The Effect of U.S. Health Insurance Expansions on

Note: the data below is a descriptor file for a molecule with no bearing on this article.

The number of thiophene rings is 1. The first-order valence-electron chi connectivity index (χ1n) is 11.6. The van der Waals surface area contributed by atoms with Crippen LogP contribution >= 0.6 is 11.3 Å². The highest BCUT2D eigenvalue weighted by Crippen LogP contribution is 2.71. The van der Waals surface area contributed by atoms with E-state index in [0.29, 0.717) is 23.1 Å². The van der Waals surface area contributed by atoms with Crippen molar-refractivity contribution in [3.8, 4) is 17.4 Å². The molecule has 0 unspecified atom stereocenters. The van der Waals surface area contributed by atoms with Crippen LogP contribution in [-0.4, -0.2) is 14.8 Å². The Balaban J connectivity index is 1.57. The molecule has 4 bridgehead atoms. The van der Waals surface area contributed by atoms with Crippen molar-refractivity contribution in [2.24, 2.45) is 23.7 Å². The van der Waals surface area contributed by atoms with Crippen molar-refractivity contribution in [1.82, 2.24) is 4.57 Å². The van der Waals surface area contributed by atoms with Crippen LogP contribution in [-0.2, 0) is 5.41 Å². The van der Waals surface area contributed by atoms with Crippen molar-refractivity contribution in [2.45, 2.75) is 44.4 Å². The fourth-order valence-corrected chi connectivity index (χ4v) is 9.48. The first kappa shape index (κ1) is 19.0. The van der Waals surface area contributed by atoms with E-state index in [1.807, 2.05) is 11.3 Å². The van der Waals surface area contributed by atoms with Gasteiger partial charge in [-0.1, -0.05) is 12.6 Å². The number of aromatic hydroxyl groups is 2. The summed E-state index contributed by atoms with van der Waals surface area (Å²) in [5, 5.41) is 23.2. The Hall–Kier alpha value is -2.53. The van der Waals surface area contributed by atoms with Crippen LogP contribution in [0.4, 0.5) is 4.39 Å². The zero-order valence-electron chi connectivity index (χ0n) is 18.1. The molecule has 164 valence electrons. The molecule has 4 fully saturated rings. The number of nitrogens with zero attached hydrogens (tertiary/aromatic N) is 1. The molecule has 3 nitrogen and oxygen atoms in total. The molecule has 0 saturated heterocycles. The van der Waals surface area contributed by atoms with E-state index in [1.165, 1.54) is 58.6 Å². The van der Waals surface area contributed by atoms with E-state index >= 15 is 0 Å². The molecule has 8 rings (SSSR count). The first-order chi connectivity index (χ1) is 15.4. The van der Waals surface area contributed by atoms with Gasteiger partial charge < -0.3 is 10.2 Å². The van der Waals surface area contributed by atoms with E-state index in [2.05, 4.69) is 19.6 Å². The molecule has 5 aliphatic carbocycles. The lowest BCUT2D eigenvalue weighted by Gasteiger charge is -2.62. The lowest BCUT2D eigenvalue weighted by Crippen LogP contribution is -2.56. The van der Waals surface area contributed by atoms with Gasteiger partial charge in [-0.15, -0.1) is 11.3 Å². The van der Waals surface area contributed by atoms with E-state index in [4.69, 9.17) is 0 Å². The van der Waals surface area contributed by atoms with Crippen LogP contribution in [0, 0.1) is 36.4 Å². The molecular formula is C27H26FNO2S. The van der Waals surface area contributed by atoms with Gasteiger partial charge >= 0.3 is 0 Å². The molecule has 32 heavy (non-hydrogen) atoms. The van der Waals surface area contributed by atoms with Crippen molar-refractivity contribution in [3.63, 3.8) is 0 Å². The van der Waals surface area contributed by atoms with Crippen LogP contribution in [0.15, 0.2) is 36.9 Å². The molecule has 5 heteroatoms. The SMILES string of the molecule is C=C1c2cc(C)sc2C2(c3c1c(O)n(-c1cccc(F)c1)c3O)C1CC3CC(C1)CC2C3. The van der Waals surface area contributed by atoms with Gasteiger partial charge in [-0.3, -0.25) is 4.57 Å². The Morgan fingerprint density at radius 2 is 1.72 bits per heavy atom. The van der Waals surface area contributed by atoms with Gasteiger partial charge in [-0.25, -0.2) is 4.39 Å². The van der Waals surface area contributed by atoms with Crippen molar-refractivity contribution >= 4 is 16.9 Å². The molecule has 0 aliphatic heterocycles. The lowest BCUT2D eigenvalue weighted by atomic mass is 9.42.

I study the effect of health insurance expansions on medical innovation. Practitioner dominated innovation (Roberts, 1988) creates an important role for the incentives in “local” payment systems as drivers of medical technology development. I show that, over the 15 years following Medicare and Medicaid’s passage, U.S.-based patenting shifted towards medical equipment by nearly 1.5 percentage points (50 percent) more than foreign patenting. This did not reflect a more general, U.S.-specific trend towards health-sector innovation; no such increase occurred among pharmaceutical patents, the markets for which were unaffected. Subsequent decreases in cost-sharing for all health spending are also associated with increases in U.S.-based patenting relative to foreign patenting in the relevant areas. Back-of-the-envelope calculations suggest that the dynamic effect of U.S. insurance expansions may account for around 25 percent of global medical-equipment innovation and 15 percent of the rise in U.S. health spending in hospitals, physicians’ offices, and other clinical settings from 1960 to 2010.